Courtroom drama comes alive tonight as evolution clashes with southern fundamentalism in this year's fall play at FJC, "Inherit the Wind."
The current production, which opened last night in the district auditorium, was well-received by a large and enthusiastic crowd who watched the tense drama unfold a story of the fight for free expression in the schoolrooms across the nation.
Teacher Bert Cates (Gene Lein) stands on trial for propounding Darwinian theory in a small southern-town schoolroom to the indignation of a bigoted and fanatic community who neither consider the other side nor bother to even read snatches of "Descent of Man" or "Origin of the Species."
As the play moves into its two final performances tonight and tomorrow, the two attorneys, agnostic Henry Drummond (Richard Bell) and fundamenalist Matthew Harrison Brady (Charles Fisher) will continue to quabble for the good of their side. (Brady: "He's trying to destroy everyones faith in the Bible . . . in God." Drummond: "That's not true, I'm trying to stop you bigots and ignoramuses from the control of education in the United States."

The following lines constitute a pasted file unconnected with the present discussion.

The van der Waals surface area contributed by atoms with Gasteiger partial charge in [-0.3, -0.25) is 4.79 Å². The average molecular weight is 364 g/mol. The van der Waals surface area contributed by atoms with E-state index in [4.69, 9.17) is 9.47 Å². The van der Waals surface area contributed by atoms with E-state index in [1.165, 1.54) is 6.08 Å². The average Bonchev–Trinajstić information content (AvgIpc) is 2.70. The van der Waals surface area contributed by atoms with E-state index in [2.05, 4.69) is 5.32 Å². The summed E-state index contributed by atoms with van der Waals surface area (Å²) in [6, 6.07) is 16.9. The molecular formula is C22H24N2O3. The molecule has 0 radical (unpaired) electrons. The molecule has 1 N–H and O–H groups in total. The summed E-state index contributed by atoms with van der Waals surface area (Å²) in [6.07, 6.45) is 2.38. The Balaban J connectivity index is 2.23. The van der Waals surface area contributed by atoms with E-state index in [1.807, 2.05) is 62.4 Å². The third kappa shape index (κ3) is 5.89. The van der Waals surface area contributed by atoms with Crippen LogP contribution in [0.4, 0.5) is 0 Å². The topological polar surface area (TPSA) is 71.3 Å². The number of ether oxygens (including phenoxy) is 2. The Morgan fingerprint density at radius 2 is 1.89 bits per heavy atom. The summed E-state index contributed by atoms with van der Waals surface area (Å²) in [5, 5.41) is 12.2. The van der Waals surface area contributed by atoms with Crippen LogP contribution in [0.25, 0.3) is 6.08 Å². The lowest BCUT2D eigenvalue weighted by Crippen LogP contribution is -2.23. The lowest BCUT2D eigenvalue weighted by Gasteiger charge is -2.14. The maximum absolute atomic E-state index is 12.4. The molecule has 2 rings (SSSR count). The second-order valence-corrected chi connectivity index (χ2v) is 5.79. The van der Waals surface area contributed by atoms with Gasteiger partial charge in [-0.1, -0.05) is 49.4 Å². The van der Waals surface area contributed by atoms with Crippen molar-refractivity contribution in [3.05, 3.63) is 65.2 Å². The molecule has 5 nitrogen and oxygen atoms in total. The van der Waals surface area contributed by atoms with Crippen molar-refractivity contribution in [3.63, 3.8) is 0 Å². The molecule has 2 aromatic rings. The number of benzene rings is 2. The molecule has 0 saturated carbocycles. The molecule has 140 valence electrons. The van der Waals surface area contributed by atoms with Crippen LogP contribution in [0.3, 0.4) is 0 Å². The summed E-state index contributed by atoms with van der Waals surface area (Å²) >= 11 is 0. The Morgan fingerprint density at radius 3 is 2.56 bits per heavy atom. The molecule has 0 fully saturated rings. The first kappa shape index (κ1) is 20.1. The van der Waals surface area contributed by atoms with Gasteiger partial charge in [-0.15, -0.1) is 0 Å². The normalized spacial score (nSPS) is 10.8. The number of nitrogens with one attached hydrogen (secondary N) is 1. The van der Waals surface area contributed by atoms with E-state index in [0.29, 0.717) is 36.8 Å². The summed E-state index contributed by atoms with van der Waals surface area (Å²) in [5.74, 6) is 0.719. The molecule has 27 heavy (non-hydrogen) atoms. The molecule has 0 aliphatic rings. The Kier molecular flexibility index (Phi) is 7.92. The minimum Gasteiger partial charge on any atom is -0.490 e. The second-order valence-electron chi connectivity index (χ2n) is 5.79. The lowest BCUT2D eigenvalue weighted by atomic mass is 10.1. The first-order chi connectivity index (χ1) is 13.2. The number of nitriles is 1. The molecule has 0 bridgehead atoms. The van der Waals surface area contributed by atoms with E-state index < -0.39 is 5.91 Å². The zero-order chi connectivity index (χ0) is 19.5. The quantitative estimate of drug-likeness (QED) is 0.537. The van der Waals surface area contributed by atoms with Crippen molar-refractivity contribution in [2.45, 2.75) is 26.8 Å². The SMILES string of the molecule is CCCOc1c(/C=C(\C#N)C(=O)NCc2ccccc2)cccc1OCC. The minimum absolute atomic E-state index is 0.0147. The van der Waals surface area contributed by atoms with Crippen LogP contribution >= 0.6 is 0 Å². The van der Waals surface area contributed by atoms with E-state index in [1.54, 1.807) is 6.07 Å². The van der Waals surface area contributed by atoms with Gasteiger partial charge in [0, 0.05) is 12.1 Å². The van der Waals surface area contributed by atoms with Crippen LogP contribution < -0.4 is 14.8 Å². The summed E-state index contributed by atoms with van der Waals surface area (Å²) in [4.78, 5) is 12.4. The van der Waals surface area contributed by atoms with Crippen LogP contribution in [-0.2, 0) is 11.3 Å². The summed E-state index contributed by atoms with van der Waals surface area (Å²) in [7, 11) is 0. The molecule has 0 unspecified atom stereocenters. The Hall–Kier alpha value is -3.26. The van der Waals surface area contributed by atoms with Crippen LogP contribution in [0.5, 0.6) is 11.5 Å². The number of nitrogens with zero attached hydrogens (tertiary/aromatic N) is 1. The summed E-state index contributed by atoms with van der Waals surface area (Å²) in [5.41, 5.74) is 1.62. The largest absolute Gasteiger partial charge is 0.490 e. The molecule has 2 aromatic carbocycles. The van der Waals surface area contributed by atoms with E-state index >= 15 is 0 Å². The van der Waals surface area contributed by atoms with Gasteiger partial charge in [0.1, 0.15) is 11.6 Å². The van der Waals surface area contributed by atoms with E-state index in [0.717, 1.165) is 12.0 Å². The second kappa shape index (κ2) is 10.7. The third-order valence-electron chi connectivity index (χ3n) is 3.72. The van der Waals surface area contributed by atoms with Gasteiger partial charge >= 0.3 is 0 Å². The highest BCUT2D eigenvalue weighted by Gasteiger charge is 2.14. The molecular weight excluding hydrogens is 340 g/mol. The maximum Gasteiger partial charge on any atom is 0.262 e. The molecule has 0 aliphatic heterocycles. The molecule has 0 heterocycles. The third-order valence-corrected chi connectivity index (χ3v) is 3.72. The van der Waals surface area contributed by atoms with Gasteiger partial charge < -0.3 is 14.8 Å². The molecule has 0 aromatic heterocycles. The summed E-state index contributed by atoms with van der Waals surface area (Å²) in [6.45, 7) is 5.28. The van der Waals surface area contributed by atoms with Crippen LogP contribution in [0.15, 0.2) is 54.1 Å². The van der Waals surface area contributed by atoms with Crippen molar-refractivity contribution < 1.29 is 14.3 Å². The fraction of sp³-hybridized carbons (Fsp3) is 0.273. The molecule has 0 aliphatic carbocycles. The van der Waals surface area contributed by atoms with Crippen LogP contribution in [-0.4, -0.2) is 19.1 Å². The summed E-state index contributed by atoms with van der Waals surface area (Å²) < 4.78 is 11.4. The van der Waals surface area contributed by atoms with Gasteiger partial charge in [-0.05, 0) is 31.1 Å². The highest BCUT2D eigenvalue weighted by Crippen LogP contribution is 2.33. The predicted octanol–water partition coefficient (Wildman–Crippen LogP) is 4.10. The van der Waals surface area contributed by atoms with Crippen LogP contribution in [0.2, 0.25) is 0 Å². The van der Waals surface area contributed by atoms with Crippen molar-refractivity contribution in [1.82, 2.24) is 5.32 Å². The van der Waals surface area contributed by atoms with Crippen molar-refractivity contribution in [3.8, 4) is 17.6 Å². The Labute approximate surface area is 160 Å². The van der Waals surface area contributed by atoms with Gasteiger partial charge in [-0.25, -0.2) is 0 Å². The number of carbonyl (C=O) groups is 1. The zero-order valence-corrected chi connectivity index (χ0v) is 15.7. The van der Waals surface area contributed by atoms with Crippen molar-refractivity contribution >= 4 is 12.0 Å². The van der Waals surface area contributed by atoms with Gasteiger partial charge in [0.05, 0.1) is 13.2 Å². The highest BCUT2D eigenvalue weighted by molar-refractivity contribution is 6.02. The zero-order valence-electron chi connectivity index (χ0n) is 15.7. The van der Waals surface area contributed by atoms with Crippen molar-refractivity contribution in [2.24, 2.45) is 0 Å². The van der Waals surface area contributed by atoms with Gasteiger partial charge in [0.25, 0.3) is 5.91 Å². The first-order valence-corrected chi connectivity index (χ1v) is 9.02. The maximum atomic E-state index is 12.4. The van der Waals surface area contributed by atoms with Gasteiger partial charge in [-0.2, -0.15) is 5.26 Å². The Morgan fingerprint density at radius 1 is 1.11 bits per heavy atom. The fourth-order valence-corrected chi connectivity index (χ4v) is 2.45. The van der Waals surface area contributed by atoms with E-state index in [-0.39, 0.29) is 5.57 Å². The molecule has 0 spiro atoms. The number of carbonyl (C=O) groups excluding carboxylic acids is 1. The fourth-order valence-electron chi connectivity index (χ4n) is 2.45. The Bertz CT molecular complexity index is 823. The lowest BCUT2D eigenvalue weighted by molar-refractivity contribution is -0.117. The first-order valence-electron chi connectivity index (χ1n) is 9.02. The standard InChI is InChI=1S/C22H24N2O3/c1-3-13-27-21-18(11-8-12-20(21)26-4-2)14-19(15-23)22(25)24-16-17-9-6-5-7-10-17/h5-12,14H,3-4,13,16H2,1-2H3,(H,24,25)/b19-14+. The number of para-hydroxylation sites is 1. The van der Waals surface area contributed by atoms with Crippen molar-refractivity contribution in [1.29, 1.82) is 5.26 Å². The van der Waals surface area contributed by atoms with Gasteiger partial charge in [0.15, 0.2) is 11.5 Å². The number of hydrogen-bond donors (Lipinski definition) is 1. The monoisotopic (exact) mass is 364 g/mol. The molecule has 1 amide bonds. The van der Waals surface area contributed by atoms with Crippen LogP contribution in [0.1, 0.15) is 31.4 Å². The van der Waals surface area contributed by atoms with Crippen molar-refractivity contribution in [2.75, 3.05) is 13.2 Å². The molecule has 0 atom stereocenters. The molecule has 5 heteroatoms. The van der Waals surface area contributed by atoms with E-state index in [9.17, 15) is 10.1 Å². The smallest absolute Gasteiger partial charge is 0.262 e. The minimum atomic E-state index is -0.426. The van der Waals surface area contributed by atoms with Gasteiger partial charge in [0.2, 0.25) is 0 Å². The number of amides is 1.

The trial continues on for days with one of the most prejudiced juries in the history of American law. Most of them have never read the Bible in its entirety, none have read Darwin and several can't even read. Above the courtroom door hanks a sign reading "Read Your Bible." Moreover the careful circuit judge rules out any testimony from 15 noted scientists present for the aid of the defense.
The characters in the show are both colorful, and in great numbers. (The production uses the talents of over 30 cast members) Rachel Brown (Nancy Warren, known in Orange County for her year-long portrayal of the girl in Diary of Anne Frank) is the girl torn between her love for the teacher and the "hell-fire and brimstone" teachings of her pious Reverend father (Harvey Gomberg.)
The show contains moments of intense drama as well as periods of clever humor. (Brady: "The creation . . . was begun at 9 a.m." Drummond: "That Eastern Standard Time? Or Daylight Saving Time? Couldn't have been Daylight Time, there was no sun.")
The entire production which was directed by George Archambeault will play at 8:15 p.m. in the District Auditorium. Tickets are still available at the door, but due to large anticipated weekend crowds, students wishing to see the drama are urged to get to the auditorium early before the reserved seat crowd to obtain the remaining tickets.